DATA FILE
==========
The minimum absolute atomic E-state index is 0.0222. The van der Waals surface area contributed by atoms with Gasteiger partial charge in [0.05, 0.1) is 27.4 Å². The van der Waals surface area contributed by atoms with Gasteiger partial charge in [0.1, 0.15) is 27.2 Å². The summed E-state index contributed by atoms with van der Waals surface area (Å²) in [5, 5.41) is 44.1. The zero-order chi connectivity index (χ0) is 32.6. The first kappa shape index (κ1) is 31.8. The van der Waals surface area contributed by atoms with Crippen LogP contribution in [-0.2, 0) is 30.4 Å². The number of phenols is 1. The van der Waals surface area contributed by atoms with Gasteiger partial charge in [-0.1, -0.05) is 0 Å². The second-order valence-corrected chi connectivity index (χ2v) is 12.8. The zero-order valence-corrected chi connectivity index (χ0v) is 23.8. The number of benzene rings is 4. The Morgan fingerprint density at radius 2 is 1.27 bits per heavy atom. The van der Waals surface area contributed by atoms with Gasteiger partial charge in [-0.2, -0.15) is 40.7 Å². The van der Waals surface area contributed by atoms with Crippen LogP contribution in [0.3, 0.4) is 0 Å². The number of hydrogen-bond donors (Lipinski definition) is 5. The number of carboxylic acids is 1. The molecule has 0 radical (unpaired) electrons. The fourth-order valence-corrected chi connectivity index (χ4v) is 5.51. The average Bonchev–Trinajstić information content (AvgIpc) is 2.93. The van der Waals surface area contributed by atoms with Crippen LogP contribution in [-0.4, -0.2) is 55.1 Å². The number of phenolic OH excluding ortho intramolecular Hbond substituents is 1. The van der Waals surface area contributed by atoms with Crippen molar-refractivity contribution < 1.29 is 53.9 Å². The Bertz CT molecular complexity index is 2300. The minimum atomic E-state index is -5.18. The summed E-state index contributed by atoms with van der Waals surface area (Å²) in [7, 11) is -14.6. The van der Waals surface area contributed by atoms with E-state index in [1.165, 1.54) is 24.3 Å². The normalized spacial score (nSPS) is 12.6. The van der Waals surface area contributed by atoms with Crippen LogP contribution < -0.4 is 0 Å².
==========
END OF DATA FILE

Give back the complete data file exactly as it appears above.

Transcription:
The minimum absolute atomic E-state index is 0.0222. The van der Waals surface area contributed by atoms with Gasteiger partial charge in [0.05, 0.1) is 27.4 Å². The van der Waals surface area contributed by atoms with Gasteiger partial charge in [0.1, 0.15) is 27.2 Å². The summed E-state index contributed by atoms with van der Waals surface area (Å²) in [5, 5.41) is 44.1. The zero-order chi connectivity index (χ0) is 32.6. The first kappa shape index (κ1) is 31.8. The van der Waals surface area contributed by atoms with Crippen LogP contribution in [-0.2, 0) is 30.4 Å². The number of phenols is 1. The van der Waals surface area contributed by atoms with Gasteiger partial charge in [-0.1, -0.05) is 0 Å². The second-order valence-corrected chi connectivity index (χ2v) is 12.8. The zero-order valence-corrected chi connectivity index (χ0v) is 23.8. The number of benzene rings is 4. The Morgan fingerprint density at radius 2 is 1.27 bits per heavy atom. The van der Waals surface area contributed by atoms with Gasteiger partial charge in [-0.2, -0.15) is 40.7 Å². The van der Waals surface area contributed by atoms with Crippen LogP contribution in [0.3, 0.4) is 0 Å². The number of hydrogen-bond donors (Lipinski definition) is 5. The number of carboxylic acids is 1. The molecule has 0 radical (unpaired) electrons. The fourth-order valence-corrected chi connectivity index (χ4v) is 5.51. The average Bonchev–Trinajstić information content (AvgIpc) is 2.93. The van der Waals surface area contributed by atoms with Crippen LogP contribution in [-0.4, -0.2) is 55.1 Å². The number of phenolic OH excluding ortho intramolecular Hbond substituents is 1. The van der Waals surface area contributed by atoms with Crippen molar-refractivity contribution < 1.29 is 53.9 Å². The Bertz CT molecular complexity index is 2300. The minimum atomic E-state index is -5.18. The summed E-state index contributed by atoms with van der Waals surface area (Å²) in [7, 11) is -14.6. The van der Waals surface area contributed by atoms with E-state index in [1.165, 1.54) is 24.3 Å². The normalized spacial score (nSPS) is 12.6. The van der Waals surface area contributed by atoms with Crippen LogP contribution < -0.4 is 0 Å².